Check out a slideshow of our pictures, along with a discussion of Justice Alito’s highly engaging and entertaining address, after the jump.
Last month, we reported that bankrupt law firm Heller Ehrman would be selling some of its art to raise money for its creditors. Heller hopes to raise $1 million (or more) through a series of sales, in New York and California.
The first of several Heller art auctions took place yesterday at Bonhams & Butterfields, at 580 Madison Avenue in New York. We attended, both to cover the proceedings and in the hope of making a purchase or two. (The most important works from the Heller collection will be sold next year, but those pieces — by artists like Diebenkorn, Lichtenstein, and Serra — are a bit beyond our price range.)
Upon arrival at Bonhams, we checked in with a receptionist. We were asked to provide our driver’s license and credit card for photocopying, which we did. Buyers can pay for purchases with either a credit card or a check, but the auction house still copies your credit card for its records.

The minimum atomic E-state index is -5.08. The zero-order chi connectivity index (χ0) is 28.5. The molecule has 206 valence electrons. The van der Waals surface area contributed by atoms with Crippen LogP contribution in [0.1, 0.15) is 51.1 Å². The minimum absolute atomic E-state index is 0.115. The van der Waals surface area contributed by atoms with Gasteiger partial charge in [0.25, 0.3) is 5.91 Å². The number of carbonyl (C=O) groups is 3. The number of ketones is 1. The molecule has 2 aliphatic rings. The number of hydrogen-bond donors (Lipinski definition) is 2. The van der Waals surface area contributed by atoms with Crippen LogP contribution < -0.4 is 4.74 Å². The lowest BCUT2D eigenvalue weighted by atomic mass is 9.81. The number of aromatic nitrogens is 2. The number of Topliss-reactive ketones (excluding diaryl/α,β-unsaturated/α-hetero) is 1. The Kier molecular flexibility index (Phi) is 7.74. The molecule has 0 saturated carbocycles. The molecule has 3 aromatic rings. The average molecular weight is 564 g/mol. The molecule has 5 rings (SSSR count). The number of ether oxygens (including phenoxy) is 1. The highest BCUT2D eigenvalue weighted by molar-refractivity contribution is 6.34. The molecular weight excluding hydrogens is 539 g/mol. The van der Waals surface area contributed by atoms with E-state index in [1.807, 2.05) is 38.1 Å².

(There is a slight discount for using a check or cash over a credit card. The buyer’s premium, a commission paid by the winning bidder to the auction house, is 22 percent of the purchase price for credit cards, but 20 percent for cash or check.)
After supplying the requested documentation and filling out a short form, we were given a paddle for bidding. We were hoping for something wooden; the word “paddle” conjures up images of spanking — fun! Instead, we received a laminated card of gray and white plastic, printed with the number “238″ (our bidder number).
Did we make any purchases? How well did the Heller Ehrman art sell? Find out, plus check out pictures of the art, after the jump.
Ed. note: Welcome to the latest installment of Notes from the Breadline, a column by a laid-off lawyer in New York. Prior columns are collected here. You can reach Roxana St. Thomas by email (at email@example.com), follow her on Twitter, or find her on Facebook.
Last week, we brought you Scenes from the Breadline, in the form of my very own photo essay on unemployment. You may recall that, in the communitarian spirit of all Homework Assignments from the Breadline, I also asked you to submit photographs, drawings, or other images that depicted, reminded you of, or documented your experience of life in the breadline.